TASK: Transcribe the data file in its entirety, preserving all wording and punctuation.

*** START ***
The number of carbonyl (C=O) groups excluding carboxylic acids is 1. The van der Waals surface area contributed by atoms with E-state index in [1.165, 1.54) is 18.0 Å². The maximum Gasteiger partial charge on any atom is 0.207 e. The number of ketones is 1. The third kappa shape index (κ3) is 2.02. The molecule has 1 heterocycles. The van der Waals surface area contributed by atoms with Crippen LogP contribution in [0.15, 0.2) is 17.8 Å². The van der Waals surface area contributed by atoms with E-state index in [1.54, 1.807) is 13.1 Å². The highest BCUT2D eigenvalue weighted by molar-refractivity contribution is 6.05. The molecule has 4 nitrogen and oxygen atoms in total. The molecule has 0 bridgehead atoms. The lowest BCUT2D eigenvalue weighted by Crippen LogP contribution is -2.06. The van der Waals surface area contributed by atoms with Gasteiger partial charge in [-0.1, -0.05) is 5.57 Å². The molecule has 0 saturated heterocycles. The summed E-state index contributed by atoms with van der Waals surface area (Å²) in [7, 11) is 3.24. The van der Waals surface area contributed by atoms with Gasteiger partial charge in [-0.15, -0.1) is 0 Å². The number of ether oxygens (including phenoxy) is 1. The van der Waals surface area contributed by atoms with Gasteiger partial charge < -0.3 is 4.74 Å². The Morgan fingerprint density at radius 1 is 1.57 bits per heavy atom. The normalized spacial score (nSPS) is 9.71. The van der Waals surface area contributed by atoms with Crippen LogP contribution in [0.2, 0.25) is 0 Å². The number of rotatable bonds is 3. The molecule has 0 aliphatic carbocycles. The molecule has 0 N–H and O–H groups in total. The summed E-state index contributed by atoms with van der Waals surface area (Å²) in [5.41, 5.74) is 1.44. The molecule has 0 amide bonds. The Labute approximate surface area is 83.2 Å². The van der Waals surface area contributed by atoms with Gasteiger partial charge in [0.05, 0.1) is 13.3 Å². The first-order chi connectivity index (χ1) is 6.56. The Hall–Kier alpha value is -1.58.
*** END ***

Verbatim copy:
The number of carbonyl (C=O) groups excluding carboxylic acids is 1. The van der Waals surface area contributed by atoms with E-state index in [1.165, 1.54) is 18.0 Å². The maximum Gasteiger partial charge on any atom is 0.207 e. The number of ketones is 1. The third kappa shape index (κ3) is 2.02. The molecule has 1 heterocycles. The van der Waals surface area contributed by atoms with Crippen LogP contribution in [0.15, 0.2) is 17.8 Å². The van der Waals surface area contributed by atoms with E-state index in [1.54, 1.807) is 13.1 Å². The highest BCUT2D eigenvalue weighted by molar-refractivity contribution is 6.05. The molecule has 4 nitrogen and oxygen atoms in total. The molecule has 0 bridgehead atoms. The lowest BCUT2D eigenvalue weighted by Crippen LogP contribution is -2.06. The van der Waals surface area contributed by atoms with Gasteiger partial charge in [-0.1, -0.05) is 5.57 Å². The molecule has 0 saturated heterocycles. The summed E-state index contributed by atoms with van der Waals surface area (Å²) in [7, 11) is 3.24. The van der Waals surface area contributed by atoms with Gasteiger partial charge in [-0.15, -0.1) is 0 Å². The number of ether oxygens (including phenoxy) is 1. The van der Waals surface area contributed by atoms with Gasteiger partial charge < -0.3 is 4.74 Å². The Morgan fingerprint density at radius 1 is 1.57 bits per heavy atom. The normalized spacial score (nSPS) is 9.71. The van der Waals surface area contributed by atoms with Crippen LogP contribution in [0.2, 0.25) is 0 Å². The number of rotatable bonds is 3. The molecule has 0 aliphatic carbocycles. The molecule has 0 N–H and O–H groups in total. The summed E-state index contributed by atoms with van der Waals surface area (Å²) in [5.41, 5.74) is 1.44. The molecule has 0 amide bonds. The Labute approximate surface area is 83.2 Å². The van der Waals surface area contributed by atoms with Gasteiger partial charge in [0.05, 0.1) is 13.3 Å². The first-order chi connectivity index (χ1) is 6.56. The Hall–Kier alpha value is -1.58.